Touted by IBM as offering the power of Arbor Essbase OLAP Server 5 with the robustness of DB2, IBM's DB2 OLAP Server 1.0 integrates Essbase's online analytical processing (OLAP) server and APIs with IBM's DB2 family of relational databases. DB2 OLAP Server uses a star schema structure to store data in DB2. Typically, the Essbase engine calculates the data in the star schema. You can use Essbase clients or traditional SQL tools to access the data. DB2 OLAP Server manages the relational storage within the star schema and the relationship between Essbase and DB2.

Nigel Pendse, co-author of The OLAP Report (http://www.olapreport.com), jokingly refers to the DB2 OLAP Server as a "diesel Essbase" because it merges the two dissimilar technologies at high cost. "IBM did a fine job of implementing the DB2 layer," observes Pendse. "The problem is that IBM is converting a highly optimized, patented compressed cube structure into vanilla relational rows. These rows take about twice as much space to store and have less appropriate, bulkier indexing. Both factors combine to make access to the data much slower."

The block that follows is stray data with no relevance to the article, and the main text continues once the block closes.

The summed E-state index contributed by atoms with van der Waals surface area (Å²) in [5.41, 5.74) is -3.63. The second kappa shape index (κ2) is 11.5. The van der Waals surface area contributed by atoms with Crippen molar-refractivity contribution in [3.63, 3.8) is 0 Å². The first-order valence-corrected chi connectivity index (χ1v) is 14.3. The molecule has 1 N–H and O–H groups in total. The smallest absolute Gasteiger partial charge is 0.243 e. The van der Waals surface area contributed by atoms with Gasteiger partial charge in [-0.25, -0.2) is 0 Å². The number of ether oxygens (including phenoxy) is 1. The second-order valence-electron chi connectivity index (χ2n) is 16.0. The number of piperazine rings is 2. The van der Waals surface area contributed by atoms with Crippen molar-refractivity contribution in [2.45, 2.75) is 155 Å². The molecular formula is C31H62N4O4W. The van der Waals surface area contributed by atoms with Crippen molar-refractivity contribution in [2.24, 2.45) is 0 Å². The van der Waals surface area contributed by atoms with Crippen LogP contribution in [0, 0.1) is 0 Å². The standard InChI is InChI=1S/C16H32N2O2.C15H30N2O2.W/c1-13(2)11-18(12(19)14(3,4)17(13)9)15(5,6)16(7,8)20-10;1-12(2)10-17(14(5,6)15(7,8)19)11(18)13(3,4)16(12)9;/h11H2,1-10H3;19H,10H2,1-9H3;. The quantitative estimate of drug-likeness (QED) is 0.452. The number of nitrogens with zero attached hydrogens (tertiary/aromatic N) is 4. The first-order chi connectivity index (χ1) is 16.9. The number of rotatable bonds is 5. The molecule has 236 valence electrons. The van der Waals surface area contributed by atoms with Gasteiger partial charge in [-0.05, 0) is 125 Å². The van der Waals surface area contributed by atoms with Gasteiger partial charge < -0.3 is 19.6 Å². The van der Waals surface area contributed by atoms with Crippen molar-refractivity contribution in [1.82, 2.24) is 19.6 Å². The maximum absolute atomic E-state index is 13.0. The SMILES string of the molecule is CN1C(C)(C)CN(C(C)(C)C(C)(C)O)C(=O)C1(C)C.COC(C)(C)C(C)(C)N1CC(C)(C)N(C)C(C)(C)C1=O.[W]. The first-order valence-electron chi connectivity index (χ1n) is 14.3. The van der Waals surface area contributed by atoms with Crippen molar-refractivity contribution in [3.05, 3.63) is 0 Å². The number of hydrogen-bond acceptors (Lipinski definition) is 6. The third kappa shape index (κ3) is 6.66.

Nevertheless, the DB2 OLAP Server is an attractive option for DB2 shops that want an easy-to-implement OLAP solution. You install it with one CD-ROM. As with Essbase, you create a database outline, define dimensions and members, and specify dimensions as dense or sparse. However, in DB2 OLAP Server, you have to specify an Anchor tag, which is akin to Essbase's Accounts tag.

DB2 OLAP Server operates on Windows NT, OS/2, AIX, and Solaris. It maintains and analyzes data stored in IBM's DB2 family, including DB2 Universal Database (UDB), DB2 for OS/390, and DB2 for OS/400. Aside from the relational storage management function, DB2 OLAP Server offers the same functionality as Essbase. According to Arbor, 98 percent of the OLAP code in DB2 OLAP Server is the same as the OLAP code in Essbase. Queries perform similarly, although DB2 OLAP Server's load and calculation processes take longer because of the tight DB2-to-Essbase mapping.